Recipe Time:

To my surprise Festival Latino hardly had any Mexican food stands. Those that were in attendance served typical taco stand items. On to plan B: Find a restaurant. As it can be imagined, there are many Mexican restaurants in Columbus, but the tricky part is to A.) find good, authentic one, and B.) one that serves a dish from the region. After a great time spent reading various Columbus food blogs, Yelp, and Urban Spoon reviews, I chose Cuco's Taqueria. They are locally owned, and had good reviews about their Pescado a la Veracruzana.  Oh, did I mention that back when I had cable I heard their commercial like 52895832 times a day…because I did (marketing strategies at its finest).
Chiles Rellenos 
All my friends were too cool or busy with the real world to have lunch with me, so I took it to go. Naturally, I ordered the Pescado Veracruz but I also ordered Chiles Rellenos, because I love fried cheesy things. My meal also came with a nice, heaping, portion of tortillas with a mild salsa. The Chiles Rellenos, are two roasted poblano peppers stuffed with cheese, deep fried, and topped with a red ranchero sauce. The first bite always scares me. Peppers in themselves are necessarily spicy; it is the seeds that usually contain the heat. So, not knowing if the peppers were deseeded, I took a large bite while simultaneously clenching a large glass of water in the other hand…and to my surprised it was delicious. It was cheesy, crispy, and airy. The ranchero sauce was also quite flavorful; my only complaint is that there was a tad too much ranchero sauce.
Pescado Veracruz
 On to the main event! The Pescado Veracruz was a grilled fish (I think tilapia) smothered with the salsa Veracruz. The meal was served with black beans, rice, and guacamole. The fish was light, delicate, and flavorful. The true star was the salsas amazing blend of Mexican and Spanish flavors. It’s amazing the flavor olives can add to a dish. Minus the deep fried pepper and tortillas, the fish is a perfect light lunch that I would order again.

Red snapper would be the ideal fish to make a traditional Pescado a la Veracruzana, but budget restraints led me to choose a less expensive white, flaky fish…tilapia! The mild fish takes to the flavors of the salsa just lovely, and honestly any white fish filets would do.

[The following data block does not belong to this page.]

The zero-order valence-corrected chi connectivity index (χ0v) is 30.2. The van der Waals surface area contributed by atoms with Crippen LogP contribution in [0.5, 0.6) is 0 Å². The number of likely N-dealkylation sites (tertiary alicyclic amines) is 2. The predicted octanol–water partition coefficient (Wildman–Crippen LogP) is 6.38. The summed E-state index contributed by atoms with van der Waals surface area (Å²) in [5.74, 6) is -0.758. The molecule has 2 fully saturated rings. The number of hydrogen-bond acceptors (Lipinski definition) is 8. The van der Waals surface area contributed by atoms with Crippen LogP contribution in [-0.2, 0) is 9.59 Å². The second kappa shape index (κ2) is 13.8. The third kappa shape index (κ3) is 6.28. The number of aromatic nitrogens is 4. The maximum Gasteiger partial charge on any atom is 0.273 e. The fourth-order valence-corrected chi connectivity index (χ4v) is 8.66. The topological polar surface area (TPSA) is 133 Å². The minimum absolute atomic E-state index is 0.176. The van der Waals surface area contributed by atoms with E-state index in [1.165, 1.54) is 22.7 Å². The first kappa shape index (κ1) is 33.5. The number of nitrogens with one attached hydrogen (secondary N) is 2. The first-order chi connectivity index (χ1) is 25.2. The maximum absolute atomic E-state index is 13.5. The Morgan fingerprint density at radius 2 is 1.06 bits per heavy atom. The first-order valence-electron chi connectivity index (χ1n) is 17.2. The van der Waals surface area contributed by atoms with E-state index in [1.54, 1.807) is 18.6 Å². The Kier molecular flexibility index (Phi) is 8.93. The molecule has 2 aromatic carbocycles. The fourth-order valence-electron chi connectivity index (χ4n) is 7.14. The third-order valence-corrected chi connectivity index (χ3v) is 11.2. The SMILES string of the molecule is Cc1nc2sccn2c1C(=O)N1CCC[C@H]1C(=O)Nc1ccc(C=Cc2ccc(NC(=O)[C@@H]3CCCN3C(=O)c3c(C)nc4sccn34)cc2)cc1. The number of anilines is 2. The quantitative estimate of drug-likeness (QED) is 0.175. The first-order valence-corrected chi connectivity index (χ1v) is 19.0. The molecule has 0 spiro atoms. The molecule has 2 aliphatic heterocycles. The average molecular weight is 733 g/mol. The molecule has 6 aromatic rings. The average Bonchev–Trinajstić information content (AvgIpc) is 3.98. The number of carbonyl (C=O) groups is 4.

I got the recipe from Food Network’s Marcela Valladolid, from “Mexican Made Easy” (you can watch her Saturday mornings at 9am).

Pescado a la Veracruzana
Serves 4

·      3 tablespoons olive oil, divided
·      4 (6-ounce) tilapia fillets or other white fish fillets
·      Salt and freshly ground black pepper
·      1 small onion, chopped
·      4 garlic cloves, minced
·      1 1/2 cups canned crush tomatoes with juice (I used tomatoes from my cousin’s garden, which I think made a big difference. Not to be super snobby, but local tomatoes always taste better, and I would recommend using them if you can)
·      1 Anaheim chile, stemmed, seeded and cut into thin strips
·      1 bay leaf
·      1 teaspoon dried oregano
·      1/2 cup pitted and halved green olives
·      1/4 cup capers, drained

1.    Preheat oven to 350 degrees F.
2.   In a medium saute pan, heat 1 tablespoon of the olive oil over medium-high heat. Season the fish fillets on both sides with salt and black pepper, to taste. Saute the fillets until they are opaque and just cooked through, about 2 minutes per side. Transfer the fish to a glass baking dish where they fit snugly.
3.   In the same saute pan, heat the remaining 2 tablespoons of olive oil over medium-high heat. Add the onion and garlic and cook until the onion is translucent, about 5 minutes.
4.    Add the tomatoes, Anaheim chile, bay leaf and oregano and bring the pan to a boil. Reduce the heat to medium, cover and let the sauce simmer until the chiles soften, about 6 minutes.
5.   Uncover the pan, add the olives and capers, and cook until the flavors combine, about 4 minutes. Season the sauce with salt and pepper, to taste.
6.   Pour the sauce over the fish in the baking dish. Bake until the fish is heated through, about 5 minutes. Remove the dish from the oven, discard the bay leaf and serve.

**I served mine with brown rice, black beans, guacamole (made by Colin) and pickled jalapeños.